Sima Sahar Zerehi – Following the International Atomic Energy Agency’s (IAEA) November 9 assessment of Iran’s nuclear program, the Canadian government has declared a new set of sanctions against Iran.
In addition to Canada, the US and Britain also issued statements regarding tougher sanctions against Iran while both China and Russia declared their opposition to these measures.
Since 2006, the United Nations Security Council has imposed four rounds of sanctions against Iran in response to its nuclear program. These resolutions require Iran to fully cooperate with the IAEA and to suspend all uranium enrichment-related and reprocessing activities.
In a statement issued on November 21, Foreign Affairs Minister John Baird announced “Canada will continue to work with the growing list of like-minded countries in a bid to limit the ability of Iran’s rulers to further undermine peace, prosperity and stability.”
Baird expressed that “Canada is deeply disturbed by the information contained in the most recent International Atomic Energy Agency report on the state of Iran’s nuclear program.”
He noted that these actions were “yet more proof that the current regime in Tehran poses the most significant threats to global peace and security today.”
“We are compelled to take further action as a result.”
According to Baird the new sanctions under the Special Economic Measures Act (SEMA) will be even tougher.
“These expanded sanctions prohibit almost all financial transactions with the Iranian government, add individuals and entities to the list of designated persons and expand the list of prohibited goods.”
As part of the new measures the Canadian government has lengthened the list of prohibited goods to include all goods used in the petrochemical, oil and gas industry in Iran as well as additional items that could be used in Iran’s nuclear program.
In addition, the expanded sanctions entail the addition of new individuals and entities to the list of designated persons. On October 18 Canada imposed sanctions on five Iranian individuals. Four of them are members of the Islamic Revolutionary Guard Corps-Qods Force. These individuals brought the total of those targeted by Canada’s sanctions to 279 entities and 47 individuals.
While the sanctions prohibit financial transactions with Iran, including transactions with the Central Bank of Iran, the government stresses that Canadians with relatives living in Iran will still be able to send funds to family members, provided those relatives are not listed individuals.
Baird explains “We are taking aggressive action to cover the known leadership of the Iranian Revolutionary Guard and block virtually all transactions with Iran, including those with the Central Bank, while providing an exemption allowing Iranian-Canadians to send some money to loved ones back in their home country.”
It should be noted that the new prohibitions on financial transactions and goods used in the petrochemical, oil and gas industry in Iran do not apply to contracts entered into prior to November 22, 2011.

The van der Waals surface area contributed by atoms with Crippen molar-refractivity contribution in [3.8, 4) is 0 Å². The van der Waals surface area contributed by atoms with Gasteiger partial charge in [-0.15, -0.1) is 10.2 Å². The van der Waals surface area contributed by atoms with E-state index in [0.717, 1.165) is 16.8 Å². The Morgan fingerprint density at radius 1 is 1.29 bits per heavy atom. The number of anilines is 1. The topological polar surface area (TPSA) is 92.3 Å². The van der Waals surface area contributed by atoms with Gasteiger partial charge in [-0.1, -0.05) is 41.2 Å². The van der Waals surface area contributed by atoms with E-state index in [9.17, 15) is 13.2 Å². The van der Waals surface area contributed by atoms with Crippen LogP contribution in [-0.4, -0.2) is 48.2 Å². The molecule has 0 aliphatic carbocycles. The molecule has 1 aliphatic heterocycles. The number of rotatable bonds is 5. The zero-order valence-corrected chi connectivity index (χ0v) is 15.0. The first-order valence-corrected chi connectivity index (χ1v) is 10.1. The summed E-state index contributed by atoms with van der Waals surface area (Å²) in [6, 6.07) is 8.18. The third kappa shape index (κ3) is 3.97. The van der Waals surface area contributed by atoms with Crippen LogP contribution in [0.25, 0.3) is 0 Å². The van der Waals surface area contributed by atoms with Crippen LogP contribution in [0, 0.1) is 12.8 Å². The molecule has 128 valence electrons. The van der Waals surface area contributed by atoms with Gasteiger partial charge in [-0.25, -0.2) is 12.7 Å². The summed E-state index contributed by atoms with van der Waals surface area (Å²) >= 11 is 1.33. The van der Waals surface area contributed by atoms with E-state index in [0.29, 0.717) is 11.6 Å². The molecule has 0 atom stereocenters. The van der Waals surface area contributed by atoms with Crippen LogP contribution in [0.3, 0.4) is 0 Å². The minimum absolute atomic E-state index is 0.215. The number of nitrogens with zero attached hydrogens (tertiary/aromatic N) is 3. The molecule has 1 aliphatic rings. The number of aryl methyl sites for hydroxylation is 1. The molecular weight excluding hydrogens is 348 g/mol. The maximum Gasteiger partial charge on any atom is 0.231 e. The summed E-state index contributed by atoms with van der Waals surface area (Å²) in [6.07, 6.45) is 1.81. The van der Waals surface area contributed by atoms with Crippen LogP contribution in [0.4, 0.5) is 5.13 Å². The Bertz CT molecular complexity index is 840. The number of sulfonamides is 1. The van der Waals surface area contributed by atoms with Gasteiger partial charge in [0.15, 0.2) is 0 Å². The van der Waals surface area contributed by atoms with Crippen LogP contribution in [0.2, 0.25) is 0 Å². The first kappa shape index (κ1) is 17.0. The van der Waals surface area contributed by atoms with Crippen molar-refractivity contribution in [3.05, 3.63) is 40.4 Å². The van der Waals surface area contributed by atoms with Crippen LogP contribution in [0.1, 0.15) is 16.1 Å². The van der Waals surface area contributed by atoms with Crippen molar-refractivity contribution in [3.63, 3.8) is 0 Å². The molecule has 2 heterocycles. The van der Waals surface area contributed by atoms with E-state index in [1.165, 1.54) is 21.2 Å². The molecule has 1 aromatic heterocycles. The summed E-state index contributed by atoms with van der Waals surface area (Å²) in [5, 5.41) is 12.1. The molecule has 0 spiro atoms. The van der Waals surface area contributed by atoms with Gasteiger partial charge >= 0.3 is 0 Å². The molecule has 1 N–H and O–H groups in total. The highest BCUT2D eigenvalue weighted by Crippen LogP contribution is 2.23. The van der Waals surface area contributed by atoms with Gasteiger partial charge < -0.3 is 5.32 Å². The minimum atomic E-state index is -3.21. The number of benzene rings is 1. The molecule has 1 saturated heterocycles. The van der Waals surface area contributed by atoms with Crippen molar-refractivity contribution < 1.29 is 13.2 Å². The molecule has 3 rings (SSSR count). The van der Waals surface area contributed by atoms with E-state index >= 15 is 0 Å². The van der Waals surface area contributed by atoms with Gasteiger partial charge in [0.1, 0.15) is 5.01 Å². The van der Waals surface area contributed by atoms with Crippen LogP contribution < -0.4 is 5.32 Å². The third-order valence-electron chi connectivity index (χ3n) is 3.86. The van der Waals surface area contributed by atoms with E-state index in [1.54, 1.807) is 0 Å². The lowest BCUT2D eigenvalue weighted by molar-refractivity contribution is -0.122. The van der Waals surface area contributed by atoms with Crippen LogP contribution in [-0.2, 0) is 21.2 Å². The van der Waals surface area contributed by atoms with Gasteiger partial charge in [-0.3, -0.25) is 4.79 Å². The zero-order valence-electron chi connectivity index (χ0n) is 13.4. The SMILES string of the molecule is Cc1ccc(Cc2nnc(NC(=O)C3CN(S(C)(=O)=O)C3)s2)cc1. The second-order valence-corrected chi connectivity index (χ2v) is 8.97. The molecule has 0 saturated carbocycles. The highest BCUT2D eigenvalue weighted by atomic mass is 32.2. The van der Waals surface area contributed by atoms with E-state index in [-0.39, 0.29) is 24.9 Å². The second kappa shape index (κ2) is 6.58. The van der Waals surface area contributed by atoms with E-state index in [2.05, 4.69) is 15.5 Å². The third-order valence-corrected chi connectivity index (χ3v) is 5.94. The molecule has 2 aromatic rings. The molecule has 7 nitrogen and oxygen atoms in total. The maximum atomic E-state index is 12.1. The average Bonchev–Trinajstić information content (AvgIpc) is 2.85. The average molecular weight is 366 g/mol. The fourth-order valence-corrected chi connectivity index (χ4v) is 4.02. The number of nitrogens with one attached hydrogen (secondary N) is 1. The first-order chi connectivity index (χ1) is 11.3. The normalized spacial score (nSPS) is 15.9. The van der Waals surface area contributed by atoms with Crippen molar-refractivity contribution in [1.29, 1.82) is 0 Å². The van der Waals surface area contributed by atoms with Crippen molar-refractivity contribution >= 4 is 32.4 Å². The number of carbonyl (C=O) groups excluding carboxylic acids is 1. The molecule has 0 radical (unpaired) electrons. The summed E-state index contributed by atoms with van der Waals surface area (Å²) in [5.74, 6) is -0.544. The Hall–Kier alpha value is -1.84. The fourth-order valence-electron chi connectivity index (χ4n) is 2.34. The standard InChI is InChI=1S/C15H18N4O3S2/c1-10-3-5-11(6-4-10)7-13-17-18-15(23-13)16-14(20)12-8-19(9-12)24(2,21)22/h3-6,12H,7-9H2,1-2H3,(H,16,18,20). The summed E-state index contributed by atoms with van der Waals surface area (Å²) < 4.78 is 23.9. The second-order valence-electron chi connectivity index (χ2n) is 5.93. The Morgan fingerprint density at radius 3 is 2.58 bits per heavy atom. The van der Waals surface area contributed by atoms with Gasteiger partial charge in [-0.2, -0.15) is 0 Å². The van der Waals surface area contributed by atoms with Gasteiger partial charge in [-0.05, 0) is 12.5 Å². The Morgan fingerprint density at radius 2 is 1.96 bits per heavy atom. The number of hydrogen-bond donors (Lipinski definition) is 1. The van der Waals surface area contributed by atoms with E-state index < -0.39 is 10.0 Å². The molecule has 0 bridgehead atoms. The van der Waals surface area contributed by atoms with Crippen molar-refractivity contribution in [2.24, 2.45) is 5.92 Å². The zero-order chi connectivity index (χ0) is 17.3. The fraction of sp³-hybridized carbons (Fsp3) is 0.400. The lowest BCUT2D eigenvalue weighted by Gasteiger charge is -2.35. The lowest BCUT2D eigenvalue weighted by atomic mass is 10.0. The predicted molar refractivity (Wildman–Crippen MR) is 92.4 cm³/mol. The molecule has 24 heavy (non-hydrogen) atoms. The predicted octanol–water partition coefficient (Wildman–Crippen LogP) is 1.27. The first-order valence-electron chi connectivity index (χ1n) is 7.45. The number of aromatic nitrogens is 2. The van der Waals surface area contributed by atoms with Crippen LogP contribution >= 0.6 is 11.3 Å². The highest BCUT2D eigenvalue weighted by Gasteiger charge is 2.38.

Human Rights in Iran
It is important to note that while the sanctions are targeting Iran’s nuclear activities, Baird also made reference to the Iranian regime’s human rights record.
He stated, “Iran’s current leaders blatantly ignore their international obligations. They obfuscate Iran’s nuclear activities and they block any international attempt to verify the country’s claims. They do so while continuing to violate the human rights of their own citizens, all while undermining regional security.”
Since 2003 Canada has been the lead co-sponsor of the annual resolution at the UN General Assembly on the situation of human rights in Iran.
The 2010 resolution highlighted long-standing human rights abuses at the hands of the Iranian regime. The resolution highlighted discriminated and human rights violations against women and girls such as the practice of stoning. It also addressed discrimination against ethnic and religious minorities, the censorship of media and persecution of human rights defenders, including women’s rights activists.
Forty one other UN members and states co-sponsored the 2010 resolution and 80 others supported it, an unprecedented show of support speaking to the international community’s growing concern for the human rights situation in Iran.
Existing Canadian sanctions
In July 2010, Canada implemented a series of sanctions against Iran under SEMA. These sanctions prohibited the exporting of arms and related materials that could contribute to Iran’s proliferation activities, and items used in refining oil and gas, including technical data related to these goods.
The 2010 sanctions were also designed to curtain financial relations with Iran. They prohibited making any new investment in the Iranian oil and gas sector, or providing or acquiring financial services for this purpose. The measures also banned the provision and acquisition of financial services to allow an Iranian financial institution (or a branch, subsidiary or office) to be established in Canada, or vice versa.
The Canadian government also prohibited the establishment of correspondent banking relationships with Iranian financial institutions, or purchasing any debt from the government of Iran.
In speaking to this announcement earlier this week at the House of Commons, Peter Van Loan, Government House Leader stated, “The regime in Iran poses a significant threat to regional and global peace. We will do what it takes to isolate the regime and to minimize the risk that it poses to global peace.”
While these sanctions go further than any previous measures to economically isolate the Iranian regime, many countries including the UK continue to import Iranian oil.
To address this double standard France has called for new sanctions on an “unprecedented scale,” proposing a halt on purchases of Iranian oil and the freezing of Iranian Central Bank assets.